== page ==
Survey also shows that would-be drivers intend to reduce reliance on taxis, Uber after June 2018
More than 80 percent of Saudi women are likely to try to get their driving licence following last month's decree to overturn the ban from June 2018, according to a new survey.
Research agency Kantar TNS, in partnership with online panel providers Kantar MobiworkX and Borderless Access, said its poll also showed that key reasons for applying were to drive to work, ferrying children around and to shop more.
An overwhelming majority of would-be drivers (92 percent) are expected to reduce their reliance on taxis and services such as Uber as a result.
The study highlighted that the sentiment about the lifting of the ban is overall positive, with most males supporting the change.
The biggest emotions expressed by women were related to the feeling that society was progressing the right way (61 percent), a sense of empowerment (55 percent) and enhanced career opportunities (46 percent).
The poll comes as Saudi police have penalised a woman filmed driving a car ahead of the lifting of the ban,.
Authorities summoned the woman and booked her for flouting traffic regulations after she appeared in a video driving out of a luxury hotel in the capital Riyadh.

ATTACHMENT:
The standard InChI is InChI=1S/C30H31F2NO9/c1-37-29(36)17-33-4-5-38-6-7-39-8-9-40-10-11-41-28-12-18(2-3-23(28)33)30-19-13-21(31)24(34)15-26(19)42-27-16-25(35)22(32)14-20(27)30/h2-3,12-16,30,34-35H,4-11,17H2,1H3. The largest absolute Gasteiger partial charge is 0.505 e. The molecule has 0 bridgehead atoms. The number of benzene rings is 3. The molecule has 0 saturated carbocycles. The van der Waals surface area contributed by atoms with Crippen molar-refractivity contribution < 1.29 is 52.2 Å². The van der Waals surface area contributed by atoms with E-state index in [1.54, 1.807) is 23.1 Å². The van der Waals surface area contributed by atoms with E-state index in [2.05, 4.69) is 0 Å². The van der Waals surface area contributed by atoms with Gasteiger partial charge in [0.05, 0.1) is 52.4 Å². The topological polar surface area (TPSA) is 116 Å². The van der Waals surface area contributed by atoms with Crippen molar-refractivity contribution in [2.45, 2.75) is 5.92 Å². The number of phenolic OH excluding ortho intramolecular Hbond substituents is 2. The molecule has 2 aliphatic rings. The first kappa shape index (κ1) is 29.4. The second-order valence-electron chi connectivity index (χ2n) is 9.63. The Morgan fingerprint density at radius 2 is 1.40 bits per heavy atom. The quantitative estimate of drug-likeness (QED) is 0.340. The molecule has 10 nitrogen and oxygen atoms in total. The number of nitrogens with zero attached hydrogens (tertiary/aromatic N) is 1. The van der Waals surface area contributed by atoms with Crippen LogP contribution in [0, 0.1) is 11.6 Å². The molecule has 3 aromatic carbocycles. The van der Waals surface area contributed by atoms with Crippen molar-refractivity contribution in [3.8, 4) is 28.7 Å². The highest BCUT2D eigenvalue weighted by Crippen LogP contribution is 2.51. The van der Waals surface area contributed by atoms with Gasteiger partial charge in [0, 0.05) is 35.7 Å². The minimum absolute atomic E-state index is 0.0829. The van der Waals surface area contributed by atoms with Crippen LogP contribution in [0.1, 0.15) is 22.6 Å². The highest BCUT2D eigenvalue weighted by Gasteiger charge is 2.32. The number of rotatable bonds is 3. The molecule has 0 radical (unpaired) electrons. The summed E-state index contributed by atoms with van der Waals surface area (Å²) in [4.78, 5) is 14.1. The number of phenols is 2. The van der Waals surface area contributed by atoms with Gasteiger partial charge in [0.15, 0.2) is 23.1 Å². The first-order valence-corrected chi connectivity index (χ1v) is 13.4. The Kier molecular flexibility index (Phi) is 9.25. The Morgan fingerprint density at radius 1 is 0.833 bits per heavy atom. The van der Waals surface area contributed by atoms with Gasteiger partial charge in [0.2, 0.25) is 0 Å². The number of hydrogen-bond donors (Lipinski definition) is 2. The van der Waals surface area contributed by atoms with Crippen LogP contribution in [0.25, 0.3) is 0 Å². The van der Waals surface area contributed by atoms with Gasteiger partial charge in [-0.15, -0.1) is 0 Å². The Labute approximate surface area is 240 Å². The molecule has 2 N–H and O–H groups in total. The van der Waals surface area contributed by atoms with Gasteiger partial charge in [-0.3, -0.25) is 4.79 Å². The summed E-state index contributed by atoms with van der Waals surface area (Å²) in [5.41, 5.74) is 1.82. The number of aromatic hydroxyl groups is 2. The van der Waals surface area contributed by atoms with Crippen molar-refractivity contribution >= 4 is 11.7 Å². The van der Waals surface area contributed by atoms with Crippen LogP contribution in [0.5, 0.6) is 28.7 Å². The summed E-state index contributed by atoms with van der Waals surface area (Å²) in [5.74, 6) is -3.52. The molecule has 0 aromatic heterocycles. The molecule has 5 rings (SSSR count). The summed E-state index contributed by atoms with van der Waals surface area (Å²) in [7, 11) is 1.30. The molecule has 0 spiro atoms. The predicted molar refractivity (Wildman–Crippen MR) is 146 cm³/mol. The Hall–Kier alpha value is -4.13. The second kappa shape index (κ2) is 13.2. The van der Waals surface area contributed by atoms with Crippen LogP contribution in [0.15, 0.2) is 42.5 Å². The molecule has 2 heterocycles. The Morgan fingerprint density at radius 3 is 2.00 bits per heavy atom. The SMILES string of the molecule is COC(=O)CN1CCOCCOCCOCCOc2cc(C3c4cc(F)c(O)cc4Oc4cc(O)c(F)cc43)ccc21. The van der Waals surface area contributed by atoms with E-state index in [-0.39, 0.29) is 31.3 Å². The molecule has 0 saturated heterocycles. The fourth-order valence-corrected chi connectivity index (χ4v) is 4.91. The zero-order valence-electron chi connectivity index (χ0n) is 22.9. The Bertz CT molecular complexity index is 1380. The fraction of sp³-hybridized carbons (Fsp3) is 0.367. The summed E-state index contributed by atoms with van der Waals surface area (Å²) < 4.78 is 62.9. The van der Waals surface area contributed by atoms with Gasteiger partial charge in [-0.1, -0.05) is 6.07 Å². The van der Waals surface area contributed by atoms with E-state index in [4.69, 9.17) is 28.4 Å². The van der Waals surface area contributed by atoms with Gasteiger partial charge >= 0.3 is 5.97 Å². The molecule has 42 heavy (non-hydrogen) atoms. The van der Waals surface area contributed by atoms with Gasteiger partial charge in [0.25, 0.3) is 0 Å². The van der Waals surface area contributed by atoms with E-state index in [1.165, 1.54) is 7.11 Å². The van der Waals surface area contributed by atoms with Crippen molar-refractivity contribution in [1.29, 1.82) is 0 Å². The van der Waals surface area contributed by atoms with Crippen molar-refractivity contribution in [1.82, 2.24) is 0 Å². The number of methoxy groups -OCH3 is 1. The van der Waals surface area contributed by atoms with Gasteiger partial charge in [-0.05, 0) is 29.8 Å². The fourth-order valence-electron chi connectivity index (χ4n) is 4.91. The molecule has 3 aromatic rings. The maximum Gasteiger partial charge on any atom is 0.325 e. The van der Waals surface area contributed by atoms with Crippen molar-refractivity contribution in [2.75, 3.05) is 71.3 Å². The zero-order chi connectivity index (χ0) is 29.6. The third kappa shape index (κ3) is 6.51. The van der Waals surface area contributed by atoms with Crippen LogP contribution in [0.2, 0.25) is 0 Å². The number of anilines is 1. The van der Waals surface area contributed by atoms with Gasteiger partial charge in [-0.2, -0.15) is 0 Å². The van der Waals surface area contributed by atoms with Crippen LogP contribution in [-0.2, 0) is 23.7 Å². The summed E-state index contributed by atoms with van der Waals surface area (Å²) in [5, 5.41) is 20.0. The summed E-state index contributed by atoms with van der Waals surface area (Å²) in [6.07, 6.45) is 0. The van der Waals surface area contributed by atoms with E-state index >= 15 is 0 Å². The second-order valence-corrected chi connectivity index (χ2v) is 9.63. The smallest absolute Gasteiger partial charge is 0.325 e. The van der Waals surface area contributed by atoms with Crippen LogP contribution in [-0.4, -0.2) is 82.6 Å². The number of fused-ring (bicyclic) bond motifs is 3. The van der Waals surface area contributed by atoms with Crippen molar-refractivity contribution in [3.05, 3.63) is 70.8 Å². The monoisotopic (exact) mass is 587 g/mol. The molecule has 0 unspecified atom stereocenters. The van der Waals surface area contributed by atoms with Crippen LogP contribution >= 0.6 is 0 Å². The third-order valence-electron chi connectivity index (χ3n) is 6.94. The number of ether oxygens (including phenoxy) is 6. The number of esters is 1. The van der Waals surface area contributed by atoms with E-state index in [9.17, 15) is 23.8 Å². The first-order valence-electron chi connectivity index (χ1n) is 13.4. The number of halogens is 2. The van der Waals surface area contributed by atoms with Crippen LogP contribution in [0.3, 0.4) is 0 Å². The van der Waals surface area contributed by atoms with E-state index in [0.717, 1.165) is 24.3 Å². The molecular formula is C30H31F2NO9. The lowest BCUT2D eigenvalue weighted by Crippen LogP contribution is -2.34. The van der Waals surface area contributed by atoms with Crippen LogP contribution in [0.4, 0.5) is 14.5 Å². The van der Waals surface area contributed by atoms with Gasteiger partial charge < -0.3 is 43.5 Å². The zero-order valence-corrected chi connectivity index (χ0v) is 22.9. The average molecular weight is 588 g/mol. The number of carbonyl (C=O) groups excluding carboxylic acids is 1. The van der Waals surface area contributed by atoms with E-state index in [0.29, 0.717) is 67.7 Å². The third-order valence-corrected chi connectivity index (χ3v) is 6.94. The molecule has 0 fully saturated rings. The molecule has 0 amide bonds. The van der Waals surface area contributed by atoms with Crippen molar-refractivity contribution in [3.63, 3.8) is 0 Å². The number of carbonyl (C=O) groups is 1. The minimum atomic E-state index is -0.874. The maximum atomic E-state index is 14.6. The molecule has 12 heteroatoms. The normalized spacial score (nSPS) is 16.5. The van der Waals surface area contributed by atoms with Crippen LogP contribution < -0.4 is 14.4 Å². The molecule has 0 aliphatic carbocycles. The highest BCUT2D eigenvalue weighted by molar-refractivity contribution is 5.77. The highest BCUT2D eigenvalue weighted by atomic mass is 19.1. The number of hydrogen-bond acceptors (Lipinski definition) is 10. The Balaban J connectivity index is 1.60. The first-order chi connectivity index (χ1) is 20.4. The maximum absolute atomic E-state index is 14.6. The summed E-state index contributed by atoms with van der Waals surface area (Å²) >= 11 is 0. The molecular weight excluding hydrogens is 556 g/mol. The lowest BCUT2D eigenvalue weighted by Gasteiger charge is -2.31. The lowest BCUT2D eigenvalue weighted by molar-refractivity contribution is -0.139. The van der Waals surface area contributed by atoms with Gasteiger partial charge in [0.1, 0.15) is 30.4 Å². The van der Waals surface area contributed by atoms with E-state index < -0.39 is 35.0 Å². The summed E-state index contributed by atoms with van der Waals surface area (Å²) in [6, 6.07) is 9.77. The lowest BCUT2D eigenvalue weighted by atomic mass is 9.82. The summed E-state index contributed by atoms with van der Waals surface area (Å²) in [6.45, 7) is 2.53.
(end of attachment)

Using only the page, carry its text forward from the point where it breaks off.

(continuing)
The Gulf kingdom was the only country in the world to bar women from taking the wheel, a ban seen globally as a symbol of repression.
Neal Henriques, regional automotive director for Kantar, said: “This historic decision by the Saudi government changes the automotive landscape in the kingdom and will present long term economic benefits beyond the automotive industry.
"Marketers who want to be ahead of the game need to gain a deep understanding of the needs and drivers that will affect female purchase decisions and tailor their offerings accordingly to capitalize on the new opportunity.
"Our initial research also indicates that the path to purchase will be far from uniform, thereby giving informed marketers an edge over the competition."
Kantar said the top 5 brands that women aspire to buy are Toyota, Hyundai, Ford and Nissan with BMW being the aspirational brand in the premium segment.
It added that dealers over time may need to revamp their sales and after sales process to cater to the needs to female buyers and relook at their communication strategies keeping this audience in mind.
Commenting on the changes, Nissan Middle East CMO Fadi Ghosn said: “We expect to see growth in the medium passenger cars and medium SUV segment as female drivers seek a combination of space, practicality and convenience. There might also be vehicle shifts within the household with existing vehicles being given to family members and new ones purchased.”